Fisher did not graduate in the top 10 percent of her high school class and claims she was denied admission under the alternative plan because of her race.

The difficulty of defining and measuring when a university has achieved “critical mass” dominated much of the justices’ questioning, and answers by Rein and Garre did not seem to satisfy the justices asking the questions.

As a visiting O’Connor and the widow of Justice Thurgood Marshall watched from guest seats in the courtroom, Justice Stephen Breyer told Rein that the two lower courts had found that the university’s plan satisfied Grutter. “There is no quota. It is individualized. It is time limited. It was adopted after the consideration of race-neutral means. Each applicant receives individual consideration, and race did not become the predominant factor,” he said and then asked why this plan did not satisfy Grutter.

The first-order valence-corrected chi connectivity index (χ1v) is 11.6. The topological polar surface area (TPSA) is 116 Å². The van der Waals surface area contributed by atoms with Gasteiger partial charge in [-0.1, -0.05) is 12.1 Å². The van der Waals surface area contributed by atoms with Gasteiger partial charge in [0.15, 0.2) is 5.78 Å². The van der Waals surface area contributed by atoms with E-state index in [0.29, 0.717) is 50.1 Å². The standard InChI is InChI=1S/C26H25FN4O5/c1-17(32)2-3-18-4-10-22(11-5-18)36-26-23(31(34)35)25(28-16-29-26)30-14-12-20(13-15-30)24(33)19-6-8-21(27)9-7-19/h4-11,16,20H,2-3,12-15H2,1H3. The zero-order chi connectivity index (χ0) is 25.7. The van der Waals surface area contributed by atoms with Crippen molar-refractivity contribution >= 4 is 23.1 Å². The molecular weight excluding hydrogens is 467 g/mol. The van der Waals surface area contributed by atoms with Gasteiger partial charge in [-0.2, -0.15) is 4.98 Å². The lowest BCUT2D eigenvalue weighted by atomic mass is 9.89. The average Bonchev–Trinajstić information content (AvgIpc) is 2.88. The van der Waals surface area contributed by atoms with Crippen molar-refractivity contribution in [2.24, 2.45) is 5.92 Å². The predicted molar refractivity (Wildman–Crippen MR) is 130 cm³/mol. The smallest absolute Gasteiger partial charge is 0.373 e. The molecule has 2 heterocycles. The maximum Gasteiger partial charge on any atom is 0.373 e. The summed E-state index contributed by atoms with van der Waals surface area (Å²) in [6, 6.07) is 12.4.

Rein replied, “There was no effort in this case to establish even a working target for critical mass. They simply ignored it. They just used words and they said, ‘we’ve got to do more.’ So they never answered the predicate question which Grutter asks: Absent the use of race, can we generate a critical mass?”

Picking up on the critical-mass issue, Chief Justice John Roberts Jr. asked Garre, “What is the critical mass of African-Americans and Hispanics at the university that you are working toward?” Garre responded, “We don’t have one.” And Roberts rejoined, “So how are we supposed to tell whether this plan is narrowly tailored to that goal?”

Garre told the court that it should look at the criteria listed in the Grutter decision. Grutter, he added, rejected the notion that there is a fixed percentage.